That would limit all further development to steps only. OpenPnP has some pretty advanced motion profile options. I think the goal is to keep that door open.

So G0 for no tool engagement moves, G1 for cutting speeds/feeds etc.

The motion planner part is usually separate from the motion execution. So if OpenPNP already does the planner, then you just need to make sFOC follow the planned motion. You shouldn’t need the trapezoidal velocity planner, in that case.

Getting the control loop to follow the planned route is the tricky part, especially if you’ve got multiple axes.

Yes, OpenPnP handles all sub_driver setup and seperation when sending out gcodes, position, speeds, M_commands.

The planner is dynamic, so if it receives a new command while moving it will adjust the parameters, using what ever new trapezoidal profile, unless if it is a M400 case.

I guess I was confused, I was thinking that OpenPNP also had some firmware that interpreted the G-code, and translated it into steps or position vs time arrays. G-code interpretation is a level above what I’ve been considering.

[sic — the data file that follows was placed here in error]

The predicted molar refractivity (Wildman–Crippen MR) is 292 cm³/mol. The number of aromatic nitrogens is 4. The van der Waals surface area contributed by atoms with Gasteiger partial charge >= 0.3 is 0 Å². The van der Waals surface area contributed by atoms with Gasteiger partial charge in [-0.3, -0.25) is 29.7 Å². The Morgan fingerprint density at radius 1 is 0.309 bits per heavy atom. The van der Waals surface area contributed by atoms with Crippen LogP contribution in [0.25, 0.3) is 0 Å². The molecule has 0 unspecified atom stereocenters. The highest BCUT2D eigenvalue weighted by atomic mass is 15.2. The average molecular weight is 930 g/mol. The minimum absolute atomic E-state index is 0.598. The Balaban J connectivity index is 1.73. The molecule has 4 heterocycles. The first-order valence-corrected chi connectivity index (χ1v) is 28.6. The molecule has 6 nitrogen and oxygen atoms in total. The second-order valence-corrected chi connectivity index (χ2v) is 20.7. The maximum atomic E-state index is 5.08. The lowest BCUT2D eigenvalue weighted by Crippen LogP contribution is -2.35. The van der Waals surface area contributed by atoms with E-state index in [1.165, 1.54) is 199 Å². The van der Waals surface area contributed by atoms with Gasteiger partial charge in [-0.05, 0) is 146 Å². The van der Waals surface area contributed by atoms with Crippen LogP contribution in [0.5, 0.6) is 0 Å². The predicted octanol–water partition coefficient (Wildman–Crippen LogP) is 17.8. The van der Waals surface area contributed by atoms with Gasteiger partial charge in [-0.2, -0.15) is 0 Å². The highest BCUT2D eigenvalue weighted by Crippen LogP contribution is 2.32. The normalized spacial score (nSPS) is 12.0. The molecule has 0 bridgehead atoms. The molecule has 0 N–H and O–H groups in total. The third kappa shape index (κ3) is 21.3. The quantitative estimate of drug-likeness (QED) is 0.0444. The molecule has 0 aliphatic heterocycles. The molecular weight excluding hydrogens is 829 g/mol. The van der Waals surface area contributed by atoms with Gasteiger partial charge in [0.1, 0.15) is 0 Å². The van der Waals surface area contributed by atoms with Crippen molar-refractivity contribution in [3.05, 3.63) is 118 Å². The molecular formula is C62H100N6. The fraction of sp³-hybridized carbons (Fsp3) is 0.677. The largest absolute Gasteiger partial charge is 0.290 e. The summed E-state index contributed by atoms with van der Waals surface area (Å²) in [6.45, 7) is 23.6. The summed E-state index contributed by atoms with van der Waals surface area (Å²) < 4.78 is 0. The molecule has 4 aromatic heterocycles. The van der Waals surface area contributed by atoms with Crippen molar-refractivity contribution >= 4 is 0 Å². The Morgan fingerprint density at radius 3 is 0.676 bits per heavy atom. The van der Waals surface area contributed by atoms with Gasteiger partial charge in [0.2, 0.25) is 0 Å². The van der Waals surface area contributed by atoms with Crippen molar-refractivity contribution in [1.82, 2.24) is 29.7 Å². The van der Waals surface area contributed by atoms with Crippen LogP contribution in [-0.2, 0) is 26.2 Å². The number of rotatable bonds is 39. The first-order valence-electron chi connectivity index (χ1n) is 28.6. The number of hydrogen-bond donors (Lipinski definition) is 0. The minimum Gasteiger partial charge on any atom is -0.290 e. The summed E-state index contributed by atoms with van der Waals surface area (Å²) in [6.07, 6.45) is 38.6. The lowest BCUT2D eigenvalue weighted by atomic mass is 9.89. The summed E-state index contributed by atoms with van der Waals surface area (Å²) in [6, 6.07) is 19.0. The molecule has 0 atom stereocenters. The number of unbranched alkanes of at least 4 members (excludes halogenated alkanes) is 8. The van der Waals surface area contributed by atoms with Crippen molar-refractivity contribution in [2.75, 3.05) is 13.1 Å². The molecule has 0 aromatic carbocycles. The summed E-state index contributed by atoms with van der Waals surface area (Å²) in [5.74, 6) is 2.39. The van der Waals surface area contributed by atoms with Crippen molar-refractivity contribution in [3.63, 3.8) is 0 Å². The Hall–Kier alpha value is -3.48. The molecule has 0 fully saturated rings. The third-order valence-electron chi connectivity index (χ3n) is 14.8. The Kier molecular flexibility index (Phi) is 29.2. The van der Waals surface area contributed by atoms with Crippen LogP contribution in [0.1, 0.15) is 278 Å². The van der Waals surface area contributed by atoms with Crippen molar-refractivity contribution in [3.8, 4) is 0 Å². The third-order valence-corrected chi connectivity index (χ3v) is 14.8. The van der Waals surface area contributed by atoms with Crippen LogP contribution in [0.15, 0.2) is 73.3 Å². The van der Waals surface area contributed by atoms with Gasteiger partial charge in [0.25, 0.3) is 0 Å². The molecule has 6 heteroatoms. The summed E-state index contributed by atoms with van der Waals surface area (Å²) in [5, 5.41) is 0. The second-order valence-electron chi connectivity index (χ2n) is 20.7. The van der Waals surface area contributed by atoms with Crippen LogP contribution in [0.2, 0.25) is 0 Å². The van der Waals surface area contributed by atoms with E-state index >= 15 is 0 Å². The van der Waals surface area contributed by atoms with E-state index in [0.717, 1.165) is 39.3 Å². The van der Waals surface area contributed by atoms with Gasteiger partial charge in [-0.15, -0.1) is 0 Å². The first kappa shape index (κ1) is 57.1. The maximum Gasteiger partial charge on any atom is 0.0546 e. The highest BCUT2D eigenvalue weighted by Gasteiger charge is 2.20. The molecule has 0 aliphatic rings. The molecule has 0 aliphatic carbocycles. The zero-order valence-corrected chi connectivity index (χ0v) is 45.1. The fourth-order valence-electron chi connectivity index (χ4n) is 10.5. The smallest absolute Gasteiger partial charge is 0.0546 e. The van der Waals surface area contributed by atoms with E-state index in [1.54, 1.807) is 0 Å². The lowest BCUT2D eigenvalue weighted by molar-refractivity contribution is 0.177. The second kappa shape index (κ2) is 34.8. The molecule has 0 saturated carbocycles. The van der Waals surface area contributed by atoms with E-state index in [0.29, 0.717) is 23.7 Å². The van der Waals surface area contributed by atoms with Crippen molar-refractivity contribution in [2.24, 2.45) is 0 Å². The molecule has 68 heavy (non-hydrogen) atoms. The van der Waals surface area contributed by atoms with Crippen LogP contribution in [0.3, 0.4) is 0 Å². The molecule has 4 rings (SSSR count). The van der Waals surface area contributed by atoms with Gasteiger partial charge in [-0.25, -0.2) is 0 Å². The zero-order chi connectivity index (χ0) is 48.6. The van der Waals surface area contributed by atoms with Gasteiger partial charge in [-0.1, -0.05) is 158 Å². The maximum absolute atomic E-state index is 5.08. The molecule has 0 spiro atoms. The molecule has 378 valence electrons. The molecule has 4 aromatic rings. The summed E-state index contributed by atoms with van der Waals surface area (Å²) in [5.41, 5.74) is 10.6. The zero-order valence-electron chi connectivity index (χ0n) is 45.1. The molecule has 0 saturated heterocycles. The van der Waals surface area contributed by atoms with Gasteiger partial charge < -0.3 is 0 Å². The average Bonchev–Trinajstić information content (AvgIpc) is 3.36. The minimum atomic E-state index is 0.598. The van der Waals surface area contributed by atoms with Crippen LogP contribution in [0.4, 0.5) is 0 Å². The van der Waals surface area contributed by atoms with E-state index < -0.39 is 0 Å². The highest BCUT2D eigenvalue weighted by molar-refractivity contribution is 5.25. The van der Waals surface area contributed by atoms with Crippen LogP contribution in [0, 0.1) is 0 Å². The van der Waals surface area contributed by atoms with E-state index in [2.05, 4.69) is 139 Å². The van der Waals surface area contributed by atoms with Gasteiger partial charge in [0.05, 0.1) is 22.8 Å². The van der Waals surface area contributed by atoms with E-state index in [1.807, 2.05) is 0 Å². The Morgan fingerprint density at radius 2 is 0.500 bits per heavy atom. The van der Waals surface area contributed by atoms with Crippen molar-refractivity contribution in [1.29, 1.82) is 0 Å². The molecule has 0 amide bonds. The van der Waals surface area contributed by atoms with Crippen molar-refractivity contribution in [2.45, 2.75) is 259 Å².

I think there is certainly room for development using the advanced stuff.

Motion Controller Firmwares · openpnp/openpnp Wiki (

Only the GcodeAsyncDriver allows you to use the Simulated3rdOrderControl mode (see below), where a high volume of commands must be sent to the controller at great speed.

Ok, we need this in the doTrapezoidalPlannerCommand();

In case the M_command is part of a message with G as the first letter.

 case 'M':
        commandSrt = commandSrt.substring(1);


Have to convert to char;

commandSrt.toCharArray(M_buf, 10);

Edit Edit: hmm

G00 X0 Y0 Z0   ; Rapid positioning to the starting point
G01 X10 Y10 Z5 ; Linear move to a specific point
M03            ; Turn on the spindle
G02 X20 Y20 I5 J0 ; Clockwise circular interpolation
M05            ; Turn off the spindle